South Park Street is among the most important arterial streets leading into Madison’s center, terminating at the UW-Madison campus and a large regional hospital. At its south end, however, it passes through one of the city’s lower income neighborhoods. City leaders were concerned that there may be few food retailers serving this area.

Our analysis documented current grocery availability, examined the market and financial opportunity for a new food retailer that may located in the neighborhood, and recommended actions that could be taken to encourage a new grocery store development.

The Park Street corridor is constrained by the UW Arboretum and Lake Monona, which cut it off from larger population centers. The area also has very diverse demographics, with a large student population, lower income minority areas, and affluent neighborhoods.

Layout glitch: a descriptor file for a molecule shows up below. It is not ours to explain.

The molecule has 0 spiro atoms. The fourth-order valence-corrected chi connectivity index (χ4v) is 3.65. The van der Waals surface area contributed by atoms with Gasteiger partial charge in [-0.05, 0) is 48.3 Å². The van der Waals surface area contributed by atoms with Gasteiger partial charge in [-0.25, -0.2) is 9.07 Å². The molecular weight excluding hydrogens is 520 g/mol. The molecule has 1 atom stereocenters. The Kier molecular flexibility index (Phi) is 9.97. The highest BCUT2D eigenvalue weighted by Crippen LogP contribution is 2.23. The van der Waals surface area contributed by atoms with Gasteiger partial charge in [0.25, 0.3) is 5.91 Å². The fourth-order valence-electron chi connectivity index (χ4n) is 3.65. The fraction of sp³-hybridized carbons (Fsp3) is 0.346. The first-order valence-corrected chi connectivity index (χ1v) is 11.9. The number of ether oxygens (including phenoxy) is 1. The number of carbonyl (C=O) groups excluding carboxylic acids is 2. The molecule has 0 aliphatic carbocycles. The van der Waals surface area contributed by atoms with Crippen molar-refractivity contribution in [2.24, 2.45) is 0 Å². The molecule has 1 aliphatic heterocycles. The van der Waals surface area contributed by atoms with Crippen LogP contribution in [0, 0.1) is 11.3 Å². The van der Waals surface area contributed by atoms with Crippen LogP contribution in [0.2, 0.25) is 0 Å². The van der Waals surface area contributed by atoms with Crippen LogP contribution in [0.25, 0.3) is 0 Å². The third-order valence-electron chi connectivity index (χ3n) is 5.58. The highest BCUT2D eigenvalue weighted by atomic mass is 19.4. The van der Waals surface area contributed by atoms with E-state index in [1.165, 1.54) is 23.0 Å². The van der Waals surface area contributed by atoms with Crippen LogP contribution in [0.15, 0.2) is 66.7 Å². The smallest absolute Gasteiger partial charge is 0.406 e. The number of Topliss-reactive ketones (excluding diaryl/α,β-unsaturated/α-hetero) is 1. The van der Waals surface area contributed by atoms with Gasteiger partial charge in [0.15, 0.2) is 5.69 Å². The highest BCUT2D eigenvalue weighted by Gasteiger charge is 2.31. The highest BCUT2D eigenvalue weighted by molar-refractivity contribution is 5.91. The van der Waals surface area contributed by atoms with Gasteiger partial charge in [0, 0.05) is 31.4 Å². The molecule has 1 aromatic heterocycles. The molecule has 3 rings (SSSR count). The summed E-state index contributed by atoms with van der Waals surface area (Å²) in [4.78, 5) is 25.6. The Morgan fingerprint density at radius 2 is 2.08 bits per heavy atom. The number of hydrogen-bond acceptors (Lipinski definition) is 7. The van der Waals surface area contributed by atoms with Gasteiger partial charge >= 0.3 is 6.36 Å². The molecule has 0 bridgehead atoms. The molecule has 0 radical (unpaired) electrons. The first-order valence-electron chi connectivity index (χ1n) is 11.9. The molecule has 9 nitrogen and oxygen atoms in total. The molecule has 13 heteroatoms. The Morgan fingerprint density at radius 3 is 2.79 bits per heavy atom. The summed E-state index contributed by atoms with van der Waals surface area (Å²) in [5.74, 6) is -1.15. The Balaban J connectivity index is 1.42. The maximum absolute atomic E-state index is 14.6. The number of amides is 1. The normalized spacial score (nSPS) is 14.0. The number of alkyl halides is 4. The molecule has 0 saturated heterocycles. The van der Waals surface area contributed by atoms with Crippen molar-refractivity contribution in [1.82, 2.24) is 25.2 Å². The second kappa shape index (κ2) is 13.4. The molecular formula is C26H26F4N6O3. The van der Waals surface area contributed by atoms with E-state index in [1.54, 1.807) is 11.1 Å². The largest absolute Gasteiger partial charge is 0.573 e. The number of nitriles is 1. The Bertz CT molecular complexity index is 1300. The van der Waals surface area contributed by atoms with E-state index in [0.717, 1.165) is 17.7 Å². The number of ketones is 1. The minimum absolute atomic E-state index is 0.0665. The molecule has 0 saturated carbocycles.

Current food retailers in the area include two very successful Asian groceries and a struggling, older and under-sized traditional grocer. The city’s only Trader Joe’s and Whole Foods are located just outside the corridor.

Our analysis suggested that the one traditional grocer in the corridor is likely to close within a few year, further exacerbating the lack of food retail in the area. Market conditions do not favor that type of food retailer, leaving two viable options.

The City could pursue a limited assortment discount chain such as Aldi, which would meet only a portion of the demand for food.

The other option would be to recruit a destination grocery with a strong selection of international foods. By drawing from throughout the region, the store would be able to generate sufficient sales to support a full line of products including specialty departments. The grocery could also be the anchor for a broader redevelopment strategy branding South Park Street as Madison’s international corridor.





Project Report

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